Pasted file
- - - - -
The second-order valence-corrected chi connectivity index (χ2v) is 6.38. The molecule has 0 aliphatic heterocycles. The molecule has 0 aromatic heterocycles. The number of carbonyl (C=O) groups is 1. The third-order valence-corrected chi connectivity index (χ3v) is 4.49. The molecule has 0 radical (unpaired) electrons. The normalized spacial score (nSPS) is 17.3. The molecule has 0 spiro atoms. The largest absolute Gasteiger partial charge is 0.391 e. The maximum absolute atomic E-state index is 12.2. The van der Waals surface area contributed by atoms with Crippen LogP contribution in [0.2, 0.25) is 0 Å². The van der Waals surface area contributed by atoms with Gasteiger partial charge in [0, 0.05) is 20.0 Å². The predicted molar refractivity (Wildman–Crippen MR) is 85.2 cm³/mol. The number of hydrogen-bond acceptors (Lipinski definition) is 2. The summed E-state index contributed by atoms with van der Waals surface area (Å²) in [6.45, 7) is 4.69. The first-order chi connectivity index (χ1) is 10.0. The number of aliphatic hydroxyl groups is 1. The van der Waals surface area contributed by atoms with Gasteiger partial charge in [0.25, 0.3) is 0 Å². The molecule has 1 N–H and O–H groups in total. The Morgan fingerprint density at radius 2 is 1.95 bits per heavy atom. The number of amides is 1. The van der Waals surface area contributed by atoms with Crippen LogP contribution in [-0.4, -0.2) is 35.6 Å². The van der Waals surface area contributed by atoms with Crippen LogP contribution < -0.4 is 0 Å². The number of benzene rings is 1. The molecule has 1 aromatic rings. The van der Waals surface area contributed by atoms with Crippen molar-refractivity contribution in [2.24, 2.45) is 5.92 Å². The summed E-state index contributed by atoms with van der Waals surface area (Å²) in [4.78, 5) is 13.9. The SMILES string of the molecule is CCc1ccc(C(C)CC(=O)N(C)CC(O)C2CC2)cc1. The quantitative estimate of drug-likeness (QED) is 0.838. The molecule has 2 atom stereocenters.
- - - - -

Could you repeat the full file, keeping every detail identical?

The second-order valence-corrected chi connectivity index (χ2v) is 6.38. The molecule has 0 aliphatic heterocycles. The molecule has 0 aromatic heterocycles. The number of carbonyl (C=O) groups is 1. The third-order valence-corrected chi connectivity index (χ3v) is 4.49. The molecule has 0 radical (unpaired) electrons. The normalized spacial score (nSPS) is 17.3. The molecule has 0 spiro atoms. The largest absolute Gasteiger partial charge is 0.391 e. The maximum absolute atomic E-state index is 12.2. The van der Waals surface area contributed by atoms with Crippen LogP contribution in [0.2, 0.25) is 0 Å². The van der Waals surface area contributed by atoms with Gasteiger partial charge in [0, 0.05) is 20.0 Å². The predicted molar refractivity (Wildman–Crippen MR) is 85.2 cm³/mol. The number of hydrogen-bond acceptors (Lipinski definition) is 2. The summed E-state index contributed by atoms with van der Waals surface area (Å²) in [6.45, 7) is 4.69. The first-order chi connectivity index (χ1) is 10.0. The number of aliphatic hydroxyl groups is 1. The van der Waals surface area contributed by atoms with Gasteiger partial charge in [0.25, 0.3) is 0 Å². The molecule has 1 N–H and O–H groups in total. The Morgan fingerprint density at radius 2 is 1.95 bits per heavy atom. The number of amides is 1. The van der Waals surface area contributed by atoms with Crippen LogP contribution in [-0.4, -0.2) is 35.6 Å². The van der Waals surface area contributed by atoms with Crippen LogP contribution < -0.4 is 0 Å². The number of benzene rings is 1. The molecule has 1 aromatic rings. The van der Waals surface area contributed by atoms with Crippen molar-refractivity contribution in [2.24, 2.45) is 5.92 Å². The summed E-state index contributed by atoms with van der Waals surface area (Å²) in [4.78, 5) is 13.9. The SMILES string of the molecule is CCc1ccc(C(C)CC(=O)N(C)CC(O)C2CC2)cc1. The quantitative estimate of drug-likeness (QED) is 0.838. The molecule has 2 atom stereocenters.